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Al Higginbotham won't seek re-election to Hillsborough County Commission in 2018

Hillsborough County Commissioner Al Higginbotham says he won't seek another term in 2018.

Times files

Hillsborough County Commissioner Al Higginbotham says he won't seek another term in 2018.

12

January

Hillsborough County Commissioner Al Higginbotham, a key figure in county government and local Republican circles for more than two decades, announced Thursday he won’t run for re-election to his countywide seat next year and is getting out of elective politics.

Higginbotham, 62, said he made the decision because of worsening health issues connected with the 1995 hunting accident that left him partially paralyzed and a desire to spend more time with his family and in outdoor activities, a major part of his life that continued after the accident.

He denied that anger over some of his stances by conservatives in eastern Hillsorough County, the base of his support for years, is any part of the reason for his decision.

“I know it would be a hard election, but I know I could win,” Higginbotham said. “A typical work week for me has been 50 to 60 hours. I truly want to spend more time with my family and I miss the outdoors.” 

Higginbotham, who has leg braces and uses crutches and occasionally a wheelchair, has been seen more often using the wheelchair in the county center lately.

His decision means there will be two open countywide commission seats on the 2018 Hillsborough ballot, likely generating a scramble of candidates: Higginbotham’s District 7 and District 5, where Republican Commissioner Ken Hagan he faces a term limit.

Because any candidate can switch from one countywide district to another up until qualifying in June 2018, there could also be back-and-forth jockeying as candidates seek to choose their opponents.

Democrats may be encouraged to try for one or both seats because of Democrat Pat Kemp’s very narrow loss to Higginbotham in 2014 and her win for the countywide District 6 seat in November. Among prominent Democrats who have said they could be interested are state Rep. Janet Cruz of Tampa and former Democratic county Commissioner Kevin Beckner, who lost to Pat Frank in the clerk of court race in November.

Among Republicans, Commissioner Victor Crist, who faces a term limit representing the north Hillsborough District 2, has said he intends to run for Hagan’s seat. Numerous others may be interested, said East Hillsborough conservative political activist Sam Rashid; Tea Party activist Tim Curtis already has filed for District 5.

State Sen. Tom Lee debated running for a county seat for months last summer before deciding to run instead for re-election to his Senate seat.

Higginbotham said his adult son and daughter, both home from out of state for Christmas, and other family members “held an intervention with me” during the holidays, convincing him not to run.

He said he doesn’t expect to get back into elective politics.

“I never viewed this as a stepping stone,” he said.

Higginbotham angered both conservative supporters, including Rashid, and backers of the Go Hillsborough transit funding plan with his stances on transportation funding last year.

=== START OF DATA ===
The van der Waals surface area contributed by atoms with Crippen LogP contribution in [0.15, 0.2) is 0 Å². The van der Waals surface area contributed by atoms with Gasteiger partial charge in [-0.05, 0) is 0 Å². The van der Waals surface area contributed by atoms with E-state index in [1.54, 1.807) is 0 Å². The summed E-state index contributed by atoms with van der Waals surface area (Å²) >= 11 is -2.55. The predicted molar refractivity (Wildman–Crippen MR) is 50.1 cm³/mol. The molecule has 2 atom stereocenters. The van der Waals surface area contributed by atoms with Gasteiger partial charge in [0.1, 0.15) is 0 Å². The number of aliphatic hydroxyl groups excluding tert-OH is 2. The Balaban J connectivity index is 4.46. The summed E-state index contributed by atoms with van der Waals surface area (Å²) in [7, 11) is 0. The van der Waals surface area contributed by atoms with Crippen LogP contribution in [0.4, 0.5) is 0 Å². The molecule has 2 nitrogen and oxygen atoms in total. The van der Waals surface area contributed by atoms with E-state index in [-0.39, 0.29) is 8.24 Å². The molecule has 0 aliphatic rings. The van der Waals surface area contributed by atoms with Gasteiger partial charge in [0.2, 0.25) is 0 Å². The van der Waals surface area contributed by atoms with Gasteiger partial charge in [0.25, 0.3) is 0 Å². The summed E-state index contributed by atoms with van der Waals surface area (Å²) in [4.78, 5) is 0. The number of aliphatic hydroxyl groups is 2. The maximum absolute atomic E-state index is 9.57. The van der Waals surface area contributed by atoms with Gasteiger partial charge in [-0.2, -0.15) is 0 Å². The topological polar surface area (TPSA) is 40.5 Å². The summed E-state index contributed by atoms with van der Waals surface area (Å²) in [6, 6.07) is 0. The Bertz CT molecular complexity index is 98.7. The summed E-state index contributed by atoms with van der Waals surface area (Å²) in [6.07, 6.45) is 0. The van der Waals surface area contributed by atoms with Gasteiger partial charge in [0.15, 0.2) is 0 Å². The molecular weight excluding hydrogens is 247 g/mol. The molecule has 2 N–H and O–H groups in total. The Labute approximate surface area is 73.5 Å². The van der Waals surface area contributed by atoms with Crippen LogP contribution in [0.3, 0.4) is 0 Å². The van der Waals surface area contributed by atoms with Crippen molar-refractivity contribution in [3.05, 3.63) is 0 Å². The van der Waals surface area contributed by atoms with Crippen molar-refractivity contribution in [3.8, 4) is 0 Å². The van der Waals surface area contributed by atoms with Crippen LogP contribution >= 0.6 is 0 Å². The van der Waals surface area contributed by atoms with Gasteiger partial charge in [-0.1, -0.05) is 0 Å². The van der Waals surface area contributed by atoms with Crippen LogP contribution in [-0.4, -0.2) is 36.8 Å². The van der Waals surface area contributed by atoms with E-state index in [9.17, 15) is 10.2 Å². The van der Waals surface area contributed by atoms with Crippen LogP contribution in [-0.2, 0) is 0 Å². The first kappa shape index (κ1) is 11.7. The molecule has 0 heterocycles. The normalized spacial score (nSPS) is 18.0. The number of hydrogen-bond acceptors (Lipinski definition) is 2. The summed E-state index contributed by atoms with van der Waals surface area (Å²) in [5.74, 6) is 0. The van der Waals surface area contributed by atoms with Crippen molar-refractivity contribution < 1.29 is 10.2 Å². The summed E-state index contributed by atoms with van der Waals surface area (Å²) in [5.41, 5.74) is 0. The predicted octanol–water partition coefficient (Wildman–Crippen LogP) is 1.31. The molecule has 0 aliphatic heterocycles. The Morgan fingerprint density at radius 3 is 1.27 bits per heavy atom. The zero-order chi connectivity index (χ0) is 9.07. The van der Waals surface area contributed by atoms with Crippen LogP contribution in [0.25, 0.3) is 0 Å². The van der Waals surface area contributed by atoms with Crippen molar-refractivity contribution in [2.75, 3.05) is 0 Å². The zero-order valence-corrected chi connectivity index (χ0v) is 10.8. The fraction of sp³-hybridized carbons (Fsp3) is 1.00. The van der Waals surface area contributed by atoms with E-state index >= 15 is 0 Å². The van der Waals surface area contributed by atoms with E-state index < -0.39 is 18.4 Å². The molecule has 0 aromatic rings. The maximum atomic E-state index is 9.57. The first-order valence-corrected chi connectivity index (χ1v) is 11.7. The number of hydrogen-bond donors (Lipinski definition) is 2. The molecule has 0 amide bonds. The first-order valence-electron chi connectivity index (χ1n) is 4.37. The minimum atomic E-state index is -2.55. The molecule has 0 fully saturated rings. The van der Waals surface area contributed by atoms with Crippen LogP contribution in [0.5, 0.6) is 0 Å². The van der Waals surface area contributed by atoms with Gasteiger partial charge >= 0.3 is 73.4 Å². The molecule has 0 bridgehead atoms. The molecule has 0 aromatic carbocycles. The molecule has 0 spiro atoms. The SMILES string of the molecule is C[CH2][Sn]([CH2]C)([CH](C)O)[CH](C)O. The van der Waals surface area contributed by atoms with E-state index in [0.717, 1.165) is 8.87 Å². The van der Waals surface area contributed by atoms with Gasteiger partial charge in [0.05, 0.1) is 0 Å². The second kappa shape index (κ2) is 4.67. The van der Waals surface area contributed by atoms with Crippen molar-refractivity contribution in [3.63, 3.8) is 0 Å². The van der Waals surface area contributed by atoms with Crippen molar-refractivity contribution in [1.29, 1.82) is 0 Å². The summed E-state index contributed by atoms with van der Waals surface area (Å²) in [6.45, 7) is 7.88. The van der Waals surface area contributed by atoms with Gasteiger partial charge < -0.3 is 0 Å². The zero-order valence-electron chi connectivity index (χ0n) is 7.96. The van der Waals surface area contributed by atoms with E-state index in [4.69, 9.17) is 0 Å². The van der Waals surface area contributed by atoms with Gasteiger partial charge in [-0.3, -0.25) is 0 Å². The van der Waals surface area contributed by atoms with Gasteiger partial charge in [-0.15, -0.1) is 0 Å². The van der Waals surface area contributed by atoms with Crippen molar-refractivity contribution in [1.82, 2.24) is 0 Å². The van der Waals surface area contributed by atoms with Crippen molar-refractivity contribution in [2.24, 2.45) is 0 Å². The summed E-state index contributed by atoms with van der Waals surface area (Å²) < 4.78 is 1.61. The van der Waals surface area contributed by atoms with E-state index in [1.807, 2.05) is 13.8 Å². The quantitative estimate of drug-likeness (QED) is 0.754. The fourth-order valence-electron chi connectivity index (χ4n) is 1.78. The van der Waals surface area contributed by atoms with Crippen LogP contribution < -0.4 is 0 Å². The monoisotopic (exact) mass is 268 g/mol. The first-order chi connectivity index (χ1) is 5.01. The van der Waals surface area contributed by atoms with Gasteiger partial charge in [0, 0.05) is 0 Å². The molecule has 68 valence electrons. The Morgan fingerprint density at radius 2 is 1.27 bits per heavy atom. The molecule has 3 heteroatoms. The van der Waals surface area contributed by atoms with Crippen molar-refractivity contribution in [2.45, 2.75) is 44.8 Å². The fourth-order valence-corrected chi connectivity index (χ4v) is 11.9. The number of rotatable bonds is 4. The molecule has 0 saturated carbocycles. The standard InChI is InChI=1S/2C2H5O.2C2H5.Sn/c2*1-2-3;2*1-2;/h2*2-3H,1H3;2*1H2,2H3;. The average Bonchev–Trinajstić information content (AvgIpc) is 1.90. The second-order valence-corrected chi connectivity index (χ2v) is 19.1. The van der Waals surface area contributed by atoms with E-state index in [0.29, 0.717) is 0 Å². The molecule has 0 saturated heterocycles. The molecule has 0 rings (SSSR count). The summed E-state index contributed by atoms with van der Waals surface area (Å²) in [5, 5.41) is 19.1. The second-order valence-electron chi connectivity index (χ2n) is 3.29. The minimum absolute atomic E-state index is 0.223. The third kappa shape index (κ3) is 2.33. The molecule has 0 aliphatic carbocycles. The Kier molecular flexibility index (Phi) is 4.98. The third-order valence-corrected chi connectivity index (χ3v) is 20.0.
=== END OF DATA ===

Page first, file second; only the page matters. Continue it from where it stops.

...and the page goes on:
He was a critical swing vote on the issue.

In April and June, he voted against Go Hillsborough, a 30-year half-cent sales tax surcharge, after previously saying he would support the reommendation of the Policy Leadership Group, a body of local elected officials from the county and cities.

That angered some traditionally right-of-center business groups that had endorsed the sales tax hike.

Higginbotham also rankled some of his biggest backers when he helped beat back fellow Republican Commissioner Sandy Murman’s alternative plan. Murman proposed locking in a guarantee that one-third of all future growth in property tax revenue would go toward roads, sidewalks, transit and the like.

Higginbotham instead put forth a much more modest proposal to set aside $600 million over the next 10 years to pay for roadwork. While it passed and didn’t raise taxes, conservative activists saw it as a toothless promise that would be easy for future commissions to undo.

“He stabbed his most loyal supporters in the back” over the transportation issue, Rashid said. “He was told he could not run for re-election, and that’s what happened.”

Higginbotham's departure from the commission will mark the end of an influential career within the Hillsborough GOP. He was a county campaign chairman for Jeb Bush’s runs for governor in 1998 and 2002, and a regional chairman for George W. Bush’s presidential campaigns in 2000 and 2004.

In 2003, he led he takeover of the Hillsborough County Republican Party by East Hillsborough conservatives from the Tampa-based moderates who had previously controlled it. He became chairman of the local party until he ran for commissioner in 2006.

Higginbotham was partially paralyzed when a tree limb fell on him while he was in the woods hunting in 1995.

Prior to that he had been an active outdoorsman who ran a contracting company that applied herbicides in agricultural fields and power line rights of way.

He later became an author and motivational speaker. In 2002 he summited White Mountain in California, one of the highest in the lower 48 states, becoming the first physically disabled climber to do so, he said. 

[Last modified: Thursday, January 12, 2017 5:54pm]

    

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